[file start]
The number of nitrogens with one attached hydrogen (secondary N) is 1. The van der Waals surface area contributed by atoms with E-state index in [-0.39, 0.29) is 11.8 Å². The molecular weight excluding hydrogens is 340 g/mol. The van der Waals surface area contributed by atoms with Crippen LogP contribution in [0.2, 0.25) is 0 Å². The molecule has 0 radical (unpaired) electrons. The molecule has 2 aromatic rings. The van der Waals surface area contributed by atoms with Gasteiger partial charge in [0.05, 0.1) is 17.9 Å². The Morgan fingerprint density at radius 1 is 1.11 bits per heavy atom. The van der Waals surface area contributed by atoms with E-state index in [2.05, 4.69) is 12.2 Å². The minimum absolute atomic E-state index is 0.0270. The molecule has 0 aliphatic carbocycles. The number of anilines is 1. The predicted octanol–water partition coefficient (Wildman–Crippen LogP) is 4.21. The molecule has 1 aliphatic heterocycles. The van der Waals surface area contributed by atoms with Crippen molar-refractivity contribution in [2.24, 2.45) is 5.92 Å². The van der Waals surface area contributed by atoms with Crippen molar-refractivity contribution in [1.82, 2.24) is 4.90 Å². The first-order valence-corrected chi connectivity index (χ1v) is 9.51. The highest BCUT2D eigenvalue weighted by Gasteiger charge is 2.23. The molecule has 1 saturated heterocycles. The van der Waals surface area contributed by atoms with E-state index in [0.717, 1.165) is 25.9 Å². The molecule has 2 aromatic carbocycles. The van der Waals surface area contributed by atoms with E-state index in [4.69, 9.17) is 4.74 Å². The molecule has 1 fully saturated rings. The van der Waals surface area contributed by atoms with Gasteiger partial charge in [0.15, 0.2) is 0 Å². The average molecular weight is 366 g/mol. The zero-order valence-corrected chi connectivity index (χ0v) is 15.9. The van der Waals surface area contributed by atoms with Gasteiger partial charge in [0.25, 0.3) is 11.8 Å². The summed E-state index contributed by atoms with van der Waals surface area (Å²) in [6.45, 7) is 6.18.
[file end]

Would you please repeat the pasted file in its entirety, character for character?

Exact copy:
The number of nitrogens with one attached hydrogen (secondary N) is 1. The van der Waals surface area contributed by atoms with E-state index in [-0.39, 0.29) is 11.8 Å². The molecular weight excluding hydrogens is 340 g/mol. The van der Waals surface area contributed by atoms with Crippen LogP contribution in [0.2, 0.25) is 0 Å². The molecule has 0 radical (unpaired) electrons. The molecule has 2 aromatic rings. The van der Waals surface area contributed by atoms with Gasteiger partial charge in [0.05, 0.1) is 17.9 Å². The Morgan fingerprint density at radius 1 is 1.11 bits per heavy atom. The van der Waals surface area contributed by atoms with E-state index in [2.05, 4.69) is 12.2 Å². The minimum absolute atomic E-state index is 0.0270. The molecule has 0 aliphatic carbocycles. The number of anilines is 1. The predicted octanol–water partition coefficient (Wildman–Crippen LogP) is 4.21. The molecule has 1 aliphatic heterocycles. The van der Waals surface area contributed by atoms with Crippen molar-refractivity contribution in [2.24, 2.45) is 5.92 Å². The van der Waals surface area contributed by atoms with Crippen molar-refractivity contribution in [1.82, 2.24) is 4.90 Å². The first-order valence-corrected chi connectivity index (χ1v) is 9.51. The highest BCUT2D eigenvalue weighted by Gasteiger charge is 2.23. The molecule has 1 saturated heterocycles. The van der Waals surface area contributed by atoms with E-state index in [0.717, 1.165) is 25.9 Å². The molecule has 2 aromatic carbocycles. The van der Waals surface area contributed by atoms with E-state index in [4.69, 9.17) is 4.74 Å². The molecule has 1 fully saturated rings. The van der Waals surface area contributed by atoms with Gasteiger partial charge in [0.15, 0.2) is 0 Å². The average molecular weight is 366 g/mol. The zero-order valence-corrected chi connectivity index (χ0v) is 15.9. The van der Waals surface area contributed by atoms with Gasteiger partial charge in [0.25, 0.3) is 11.8 Å². The summed E-state index contributed by atoms with van der Waals surface area (Å²) in [6.45, 7) is 6.18.